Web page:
At first it may be a reluctance to hang out. Gradually it turns into a disinterest in most things, and a newfound tendency, and then compulsion, to sleep. Eventually, you don’t even recognize your friend anymore. All that’s left is a person clearly in need of help, but who feels nothing — not even the desire to seek that help.
Depression is the most common mental illness in the United States. It’s estimated that 17 percent of the U.S. population at one time or another will experience a depressive episode, and the grandfather illness, Major Depressive Disorder, arises in roughly three to five percent of all males and eight to 10 percent in females. Still, diagnosis is spotty. And recognizing depressive symptoms isn’t always desirable, particularly as the line between mood disorders and depression remains blurry. But for those who know depression when they see it, helping a friend cope with the illness is a challenge unto itself.
The first thing to understand when you see a friend coping with depression is that he or she may not realize they have it. Depression may be growing in prevalence, but to make the cognitive leap from “I’m sad” to “I’m sick” isn’t always easy. Often, it’s fraught with cognitive dissonance, as is the case with many illnesses, such as eating disorders and addictions. When people don’t know they’re depressed, or are reluctant to admit it, best practice dictates you ask them to consider professional help.
Short of psychiatric options, being a friend to someone with depression can mean many different things. But author and psychiatrist Dr. Deborah Serani, who penned Living With Depression, argues there are a few strategies that tend to work better than others. The first, she says, is simply to be present. Friendship relies on fellowship, and a wordless encounter with a carefully attuned ear can mean the world to someone.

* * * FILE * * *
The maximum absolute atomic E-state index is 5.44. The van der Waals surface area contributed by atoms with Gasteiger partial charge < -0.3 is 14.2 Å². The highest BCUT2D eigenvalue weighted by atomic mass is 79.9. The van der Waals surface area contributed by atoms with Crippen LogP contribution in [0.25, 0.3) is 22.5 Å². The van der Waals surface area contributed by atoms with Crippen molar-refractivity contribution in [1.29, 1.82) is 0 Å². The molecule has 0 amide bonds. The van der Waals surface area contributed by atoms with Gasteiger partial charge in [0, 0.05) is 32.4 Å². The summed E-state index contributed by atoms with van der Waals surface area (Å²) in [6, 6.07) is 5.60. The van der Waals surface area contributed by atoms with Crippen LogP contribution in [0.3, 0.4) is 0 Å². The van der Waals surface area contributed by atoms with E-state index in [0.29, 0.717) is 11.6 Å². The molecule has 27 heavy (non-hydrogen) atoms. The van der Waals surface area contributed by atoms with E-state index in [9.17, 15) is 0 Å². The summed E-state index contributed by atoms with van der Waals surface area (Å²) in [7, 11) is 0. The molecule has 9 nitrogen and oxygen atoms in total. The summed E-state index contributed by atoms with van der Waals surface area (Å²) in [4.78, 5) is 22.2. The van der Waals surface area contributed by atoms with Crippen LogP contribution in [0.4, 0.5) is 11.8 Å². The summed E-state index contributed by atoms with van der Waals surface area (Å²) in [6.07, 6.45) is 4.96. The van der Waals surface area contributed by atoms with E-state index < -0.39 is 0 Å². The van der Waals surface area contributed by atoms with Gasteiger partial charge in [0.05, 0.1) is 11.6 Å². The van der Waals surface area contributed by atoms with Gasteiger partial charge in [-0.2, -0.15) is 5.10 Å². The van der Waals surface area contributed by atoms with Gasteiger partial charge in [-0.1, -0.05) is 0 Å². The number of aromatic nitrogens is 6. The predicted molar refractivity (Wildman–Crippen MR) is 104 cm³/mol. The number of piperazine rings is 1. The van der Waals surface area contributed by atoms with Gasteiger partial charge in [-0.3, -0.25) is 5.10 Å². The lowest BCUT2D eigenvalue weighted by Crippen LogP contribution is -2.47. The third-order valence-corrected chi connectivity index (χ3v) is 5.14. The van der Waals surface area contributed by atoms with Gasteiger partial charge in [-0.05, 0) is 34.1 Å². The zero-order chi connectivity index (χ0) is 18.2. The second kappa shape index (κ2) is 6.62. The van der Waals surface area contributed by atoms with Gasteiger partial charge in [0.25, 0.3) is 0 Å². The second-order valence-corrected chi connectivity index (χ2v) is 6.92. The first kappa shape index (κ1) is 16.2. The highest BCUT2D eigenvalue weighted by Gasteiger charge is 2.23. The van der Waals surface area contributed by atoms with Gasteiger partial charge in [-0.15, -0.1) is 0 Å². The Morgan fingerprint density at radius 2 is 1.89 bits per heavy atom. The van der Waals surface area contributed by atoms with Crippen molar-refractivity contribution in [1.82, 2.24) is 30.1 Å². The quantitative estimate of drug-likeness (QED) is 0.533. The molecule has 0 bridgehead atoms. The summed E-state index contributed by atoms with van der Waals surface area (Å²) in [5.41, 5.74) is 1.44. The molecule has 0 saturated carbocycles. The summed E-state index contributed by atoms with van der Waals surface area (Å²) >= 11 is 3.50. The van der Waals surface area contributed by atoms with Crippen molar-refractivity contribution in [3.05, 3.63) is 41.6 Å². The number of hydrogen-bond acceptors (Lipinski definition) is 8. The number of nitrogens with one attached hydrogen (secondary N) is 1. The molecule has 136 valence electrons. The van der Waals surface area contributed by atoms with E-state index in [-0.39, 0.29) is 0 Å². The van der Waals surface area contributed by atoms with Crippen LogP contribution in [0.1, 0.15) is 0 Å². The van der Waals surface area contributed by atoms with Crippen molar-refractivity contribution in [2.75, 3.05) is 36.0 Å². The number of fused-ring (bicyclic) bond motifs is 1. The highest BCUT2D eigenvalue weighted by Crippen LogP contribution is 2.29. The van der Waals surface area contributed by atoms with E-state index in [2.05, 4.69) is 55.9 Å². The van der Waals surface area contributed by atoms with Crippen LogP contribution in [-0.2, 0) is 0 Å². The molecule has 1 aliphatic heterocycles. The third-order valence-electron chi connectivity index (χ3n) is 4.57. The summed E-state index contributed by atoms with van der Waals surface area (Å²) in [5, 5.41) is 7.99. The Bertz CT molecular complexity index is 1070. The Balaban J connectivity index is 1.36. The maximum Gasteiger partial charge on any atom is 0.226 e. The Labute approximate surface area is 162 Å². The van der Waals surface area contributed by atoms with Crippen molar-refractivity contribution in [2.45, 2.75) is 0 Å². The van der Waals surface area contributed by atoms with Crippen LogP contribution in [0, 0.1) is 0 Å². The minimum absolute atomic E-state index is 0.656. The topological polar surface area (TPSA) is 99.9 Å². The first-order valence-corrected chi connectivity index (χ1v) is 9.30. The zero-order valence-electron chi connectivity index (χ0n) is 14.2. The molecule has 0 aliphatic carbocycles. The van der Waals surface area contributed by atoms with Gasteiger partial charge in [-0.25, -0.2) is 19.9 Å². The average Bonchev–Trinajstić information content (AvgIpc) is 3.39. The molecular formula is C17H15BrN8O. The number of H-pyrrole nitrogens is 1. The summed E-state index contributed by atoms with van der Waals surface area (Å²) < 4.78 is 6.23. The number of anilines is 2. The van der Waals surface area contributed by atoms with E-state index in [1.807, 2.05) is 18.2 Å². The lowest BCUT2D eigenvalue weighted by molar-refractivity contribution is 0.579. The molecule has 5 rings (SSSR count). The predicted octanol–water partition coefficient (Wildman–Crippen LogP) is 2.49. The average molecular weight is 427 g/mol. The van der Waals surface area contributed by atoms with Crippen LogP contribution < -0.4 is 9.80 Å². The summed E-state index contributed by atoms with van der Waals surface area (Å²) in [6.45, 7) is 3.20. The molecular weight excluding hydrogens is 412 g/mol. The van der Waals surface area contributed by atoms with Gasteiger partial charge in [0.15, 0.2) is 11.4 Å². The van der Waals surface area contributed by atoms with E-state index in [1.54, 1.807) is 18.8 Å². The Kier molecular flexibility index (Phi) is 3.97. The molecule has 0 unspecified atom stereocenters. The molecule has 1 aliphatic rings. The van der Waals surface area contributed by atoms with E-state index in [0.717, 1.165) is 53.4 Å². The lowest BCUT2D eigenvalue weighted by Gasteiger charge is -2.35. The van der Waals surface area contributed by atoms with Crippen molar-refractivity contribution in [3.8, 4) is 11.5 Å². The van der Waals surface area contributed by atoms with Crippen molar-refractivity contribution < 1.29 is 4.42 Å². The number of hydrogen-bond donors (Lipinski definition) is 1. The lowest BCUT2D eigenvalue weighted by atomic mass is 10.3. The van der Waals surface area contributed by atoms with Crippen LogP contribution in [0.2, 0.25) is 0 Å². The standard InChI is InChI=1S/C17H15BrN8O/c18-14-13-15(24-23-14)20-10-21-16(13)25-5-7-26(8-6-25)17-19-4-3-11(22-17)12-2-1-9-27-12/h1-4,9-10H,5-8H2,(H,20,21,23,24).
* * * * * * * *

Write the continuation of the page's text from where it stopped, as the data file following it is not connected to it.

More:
“When I was struggling with my own depression,” explained Serani, according to Psych Central, “the most healing moments came when someone I loved simply sat with me while I cried, or wordlessly held my hand, or spoke warmly to me with statements like ‘You’re so important to me.’ ‘Tell me what I can do to help you.’ ‘We’re going to find a way to help you to feel better.’”
What Serani doesn’t advise people to do is overstep their boundaries. Depression is a complex beast, a personal battle with a deep-seated chemical error that isn’t shaken with a simple, “Cheer up.” The illness isn’t based in reason (not to say any of them are), so trying to convince someone with logic that depression isn’t somehow “worth it” has no choice but to fail. Your sense of logic can’t compete with the intricate web of an ill-working brain.
This is why tough love doesn’t work. Or judgment. Or criticism. Or comparisons to other experiences. These techniques all find some root in what you’d normally expect someone to feel. The only way to pierce the shell of depression is through emotion. Serani recommends a small gesture, such as a voicemail or even a reassuring text.
“These gestures provide a loving connection,” she said, “[and] they’re also a beacon of light that helps guide your loved one when the darkness lifts.”
Ultimately, helping a friend with depression is a matter of understanding. Educate yourself about the illness. Understand what the person should expect to go through, because denial may be stopping them from finding out themselves. And be patient, Serani says. When it comes to depression, hope is a rare commodity. Your friend may not express it, but you could be the only source of reassurance they have. They don’t want to be suffering any more than you do.
“When you’re patient with your loved one, you’re letting them know that it doesn’t matter how long this is going to take, or how involved the treatments are going to be, or the difficulties that accompany the passage from symptom onset to recovery,” Serani said, “because you will be there.”